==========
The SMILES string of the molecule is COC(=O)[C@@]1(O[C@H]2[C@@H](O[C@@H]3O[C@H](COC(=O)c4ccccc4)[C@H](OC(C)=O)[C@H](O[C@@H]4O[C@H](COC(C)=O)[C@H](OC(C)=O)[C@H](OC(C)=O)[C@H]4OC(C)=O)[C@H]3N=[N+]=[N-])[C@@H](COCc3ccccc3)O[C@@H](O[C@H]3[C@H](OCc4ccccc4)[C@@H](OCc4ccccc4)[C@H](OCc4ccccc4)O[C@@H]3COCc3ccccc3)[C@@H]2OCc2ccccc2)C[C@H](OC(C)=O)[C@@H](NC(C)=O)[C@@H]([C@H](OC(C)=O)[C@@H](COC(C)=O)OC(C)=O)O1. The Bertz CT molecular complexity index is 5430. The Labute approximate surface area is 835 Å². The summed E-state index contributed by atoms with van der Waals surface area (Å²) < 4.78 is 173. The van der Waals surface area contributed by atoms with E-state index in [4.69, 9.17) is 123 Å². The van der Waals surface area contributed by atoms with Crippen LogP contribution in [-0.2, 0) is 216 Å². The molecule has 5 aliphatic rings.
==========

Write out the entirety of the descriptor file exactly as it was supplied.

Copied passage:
The SMILES string of the molecule is COC(=O)[C@@]1(O[C@H]2[C@@H](O[C@@H]3O[C@H](COC(=O)c4ccccc4)[C@H](OC(C)=O)[C@H](O[C@@H]4O[C@H](COC(C)=O)[C@H](OC(C)=O)[C@H](OC(C)=O)[C@H]4OC(C)=O)[C@H]3N=[N+]=[N-])[C@@H](COCc3ccccc3)O[C@@H](O[C@H]3[C@H](OCc4ccccc4)[C@@H](OCc4ccccc4)[C@H](OCc4ccccc4)O[C@@H]3COCc3ccccc3)[C@@H]2OCc2ccccc2)C[C@H](OC(C)=O)[C@@H](NC(C)=O)[C@@H]([C@H](OC(C)=O)[C@@H](COC(C)=O)OC(C)=O)O1. The Bertz CT molecular complexity index is 5430. The Labute approximate surface area is 835 Å². The summed E-state index contributed by atoms with van der Waals surface area (Å²) < 4.78 is 173. The van der Waals surface area contributed by atoms with E-state index in [4.69, 9.17) is 123 Å². The van der Waals surface area contributed by atoms with Crippen LogP contribution in [-0.2, 0) is 216 Å². The molecule has 5 aliphatic rings.